Tired of Not Griming Up Those Corners?(Dirt tends to collect there first, hint-hint)


The Name's Really Matt...
I had the same problem, BEFORE I discovered ARTIST'S CRAYONS and MICROBRUSHES.

I had heard about artist's crayons long ago, before I even considered weathering. "Oh, they work great on weathering!" they'd all say, but, ney, I said. I was reluctant to try them, but now that I have, it has kicked my weathering up to a new level.

Microbrushes I knew about long before. I used them, and liked the results they gave.

Here's a few tips on making sure your corners are nice and grime-filled:

With Artist's Crayons:​

For Corners:​
  1. Sharpen your artist's crayon, as instructed on its package.
  2. Take the crayon in your hand, as you would any writing utensil.
  3. Put it in the corner as far as you can, and mark.

For Ribs:
  1. Do step one as said above.
  2. Do step two as said above.
  3. Take your artist's crayon and push it as far against the rib as possible.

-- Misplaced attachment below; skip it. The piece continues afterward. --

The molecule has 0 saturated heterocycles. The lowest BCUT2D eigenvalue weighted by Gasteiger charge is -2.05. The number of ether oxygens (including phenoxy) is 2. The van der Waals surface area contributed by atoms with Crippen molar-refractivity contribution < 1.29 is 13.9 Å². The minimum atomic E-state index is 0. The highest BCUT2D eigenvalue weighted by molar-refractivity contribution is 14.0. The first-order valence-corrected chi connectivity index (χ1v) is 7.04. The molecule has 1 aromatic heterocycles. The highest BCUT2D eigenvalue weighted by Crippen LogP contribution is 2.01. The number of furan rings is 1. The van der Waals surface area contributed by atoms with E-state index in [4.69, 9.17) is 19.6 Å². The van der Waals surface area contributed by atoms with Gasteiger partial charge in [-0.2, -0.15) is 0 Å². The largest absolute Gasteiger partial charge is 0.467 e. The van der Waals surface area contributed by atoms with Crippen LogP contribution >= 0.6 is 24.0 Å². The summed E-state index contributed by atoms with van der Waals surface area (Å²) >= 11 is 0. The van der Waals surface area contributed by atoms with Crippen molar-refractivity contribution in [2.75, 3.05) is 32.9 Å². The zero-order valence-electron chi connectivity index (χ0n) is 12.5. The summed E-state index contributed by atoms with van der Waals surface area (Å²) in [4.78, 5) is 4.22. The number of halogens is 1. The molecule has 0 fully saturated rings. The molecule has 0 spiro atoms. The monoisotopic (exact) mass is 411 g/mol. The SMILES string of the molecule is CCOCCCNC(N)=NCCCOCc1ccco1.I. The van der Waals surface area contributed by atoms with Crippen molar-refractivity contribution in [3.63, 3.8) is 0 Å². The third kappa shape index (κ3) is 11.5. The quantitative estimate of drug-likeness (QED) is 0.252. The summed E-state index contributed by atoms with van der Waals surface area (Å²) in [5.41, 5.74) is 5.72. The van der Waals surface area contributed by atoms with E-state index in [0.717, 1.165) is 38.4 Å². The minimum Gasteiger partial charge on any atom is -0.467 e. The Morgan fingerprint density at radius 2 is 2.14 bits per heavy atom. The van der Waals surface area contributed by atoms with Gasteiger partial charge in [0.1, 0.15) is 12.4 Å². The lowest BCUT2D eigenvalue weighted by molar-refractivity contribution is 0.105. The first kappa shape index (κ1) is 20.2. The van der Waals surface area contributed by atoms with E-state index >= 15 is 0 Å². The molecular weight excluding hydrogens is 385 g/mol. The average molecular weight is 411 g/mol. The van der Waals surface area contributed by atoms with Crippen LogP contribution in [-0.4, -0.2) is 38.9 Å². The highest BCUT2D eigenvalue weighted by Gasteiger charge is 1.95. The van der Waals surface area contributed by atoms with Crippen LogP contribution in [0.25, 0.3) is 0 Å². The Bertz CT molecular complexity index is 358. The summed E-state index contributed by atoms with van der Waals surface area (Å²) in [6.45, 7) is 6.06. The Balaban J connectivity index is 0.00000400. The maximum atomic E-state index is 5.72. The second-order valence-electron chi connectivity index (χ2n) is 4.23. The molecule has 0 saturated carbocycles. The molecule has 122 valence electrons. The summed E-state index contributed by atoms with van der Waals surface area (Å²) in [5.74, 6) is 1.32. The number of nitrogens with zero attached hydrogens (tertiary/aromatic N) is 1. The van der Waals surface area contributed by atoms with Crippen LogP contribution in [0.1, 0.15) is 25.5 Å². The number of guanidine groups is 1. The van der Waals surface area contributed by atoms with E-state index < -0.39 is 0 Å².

4. Start from the top, making a mark as you go.
  5. Take a wet paper towel and wipe away the excess.

With Microbrushes:​

For Corners
  1. Take your microbrush and wet it.
  2. Dip it in the color of choice.
  3. With a steady hand, take your microbrush and add the paint to the desired corner.

For Ribs
  1. Do step one as said above.
  2. Do step two as said above.
  3. With a steady hand, take the brush and "paint" along the side/angle of the rib. This should leave the color of your choice in that slot, giving it the effect of dirt/grime/rust collecting in the corners and crevices.

The result with artist's crayons:

(Note the rust/grime in the crevices)

The result with paint/microbrushes:

(Note the rusty color along the ribs of the roof)

Note: Appalachian Weathering and Modelworks is not liable for any bad weathering job of any piece of a Model Railroad from reading our tutorials.:D;):p